As the 10CC Classic, I Want to Know What Love Is, was played through the PA the lads from Frenzal soon hit the stage in Hi-Vis singlets taking a glance at the crowd before them, glad to be home in Sydney, most humble thanking the supporting acts all Sydney locals.

Jay jokes around saying that 85% of the crowd will have to pretend they know the words to the new album as the gig was the first time it had been played in Sydney. Most fans knew the words to the first three songs to start the set, that being Classic Pervert, the ever-so catchy, Ray Ahn is my Spirit Animal and the crowd-sing-a-long, Cunt Act.

Like a lot of bands have been playing albums in full in can work, whereas sometimes it’s nice to mix up the set a bit and thankfully tonight Frenzal have chosen the latter. A lot of new tracks are given the light of day and they go down well with the ecstatic crowd. For example, the catchy I’m Shelving Stacks (As I’m Stacking Shelves) mixing in nicely between Russell Crowe’s Band, taken off “Sans Souci” (2003), Mummy Doesn’t Know You’re a Nazi from “Smoko at the Pet Food Factory” (2011) and Bucket Bong, another off the 2003 album.

It is a treat to hear the cool guitar riff courtesy of The Doctor on The Ballad of Tim Webster and the crowd favourite, Mr. Charisma, two back to back tracks off “Meet the Family” (1997) with it being its 20th Year Anniversary it really is a nostalgic moment. Ship of Beers and You Can’t Move into My House was also from that same album and were later played that night, bringing smiles to many.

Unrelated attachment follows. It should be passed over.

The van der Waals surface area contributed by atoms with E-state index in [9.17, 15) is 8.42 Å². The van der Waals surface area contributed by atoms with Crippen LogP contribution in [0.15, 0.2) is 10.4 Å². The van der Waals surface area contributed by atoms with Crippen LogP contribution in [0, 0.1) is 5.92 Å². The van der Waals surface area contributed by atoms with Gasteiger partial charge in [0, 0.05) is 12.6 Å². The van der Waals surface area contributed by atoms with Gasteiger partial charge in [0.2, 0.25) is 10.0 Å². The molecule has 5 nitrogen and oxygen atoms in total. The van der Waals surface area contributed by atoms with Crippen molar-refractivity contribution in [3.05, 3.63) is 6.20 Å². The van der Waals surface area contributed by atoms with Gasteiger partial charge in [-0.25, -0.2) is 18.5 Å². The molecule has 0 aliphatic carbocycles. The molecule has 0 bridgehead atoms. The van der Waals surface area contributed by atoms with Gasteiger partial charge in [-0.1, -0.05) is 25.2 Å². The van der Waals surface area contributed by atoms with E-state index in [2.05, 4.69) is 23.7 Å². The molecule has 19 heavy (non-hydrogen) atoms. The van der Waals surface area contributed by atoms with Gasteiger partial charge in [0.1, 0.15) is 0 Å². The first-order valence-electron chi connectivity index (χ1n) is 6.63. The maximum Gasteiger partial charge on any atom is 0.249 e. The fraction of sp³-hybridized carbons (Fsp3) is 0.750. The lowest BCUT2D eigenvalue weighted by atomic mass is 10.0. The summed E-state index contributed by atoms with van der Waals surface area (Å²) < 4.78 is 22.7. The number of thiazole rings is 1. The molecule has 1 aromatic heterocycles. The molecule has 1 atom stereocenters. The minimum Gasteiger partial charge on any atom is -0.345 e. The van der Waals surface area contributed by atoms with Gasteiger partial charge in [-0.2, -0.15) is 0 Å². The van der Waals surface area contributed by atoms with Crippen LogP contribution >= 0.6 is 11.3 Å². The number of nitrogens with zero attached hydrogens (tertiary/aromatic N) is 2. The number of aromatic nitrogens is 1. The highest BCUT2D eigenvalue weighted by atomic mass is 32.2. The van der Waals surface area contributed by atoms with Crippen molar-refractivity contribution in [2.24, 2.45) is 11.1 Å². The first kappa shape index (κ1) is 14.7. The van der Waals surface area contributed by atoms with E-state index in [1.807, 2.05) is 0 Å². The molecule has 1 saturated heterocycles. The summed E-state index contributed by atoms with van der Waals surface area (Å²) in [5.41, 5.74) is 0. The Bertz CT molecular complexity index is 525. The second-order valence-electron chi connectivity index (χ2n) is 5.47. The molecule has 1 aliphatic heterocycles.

Two new songs, Storage Unit Pill Press and the angst unleashed with the growls of Jay on Pigworm are welcomed with open arms where the rest of the twenty-song encore which Jay describes as legendary as, “It never ends.” From the frenzy of Bird Attack where two members of Totally Unicorn run out guitars in hand dressed down to their briefs to the ballad of I Miss My Lung, Frenzal cover ‘em all. Other songs from “A Man Is Not a Camel” (1999), included, You are not my Friend, and We are going out Tonight, pleasing fans alike.

The highlight of the night was the surprise Frenzal had in store for the Sydney folk, that being original guitarist, Ben Costello brought to the stage with Lindsey given the boot for two tracks. To see the band jam Run taken from the debut, “Coughing up a Storm” (1995) set one on a time warp back to the nineties. 5000 Cigarettes and, When my baby smiles at me I go to Rehab brought back not too distant memories from the album prior to the current, “Hi-Vis High Tea.”

Ending with the Frenzal anthem from “Not So Tough Now” (1996), Punch in the Face gave all happy punters that much-needed slap or “punch to the face”, being hit with some of Australia’s finest punk outfits still going strong today. The only difference conversation’s with the crowd about Sydney’s light rail and mentions of band members going home after shows to talk amongst purple tea with family member’s and neighbours are where the Frenzal camp is at today. Still, stage diving like it was the nineties, there’s no stopping Frenzal Rhomb & Co who all pulled off a night to remember for every man and his dog, who would be told all about it when it’s owner got home and handed him or her those much wanted Schmakos.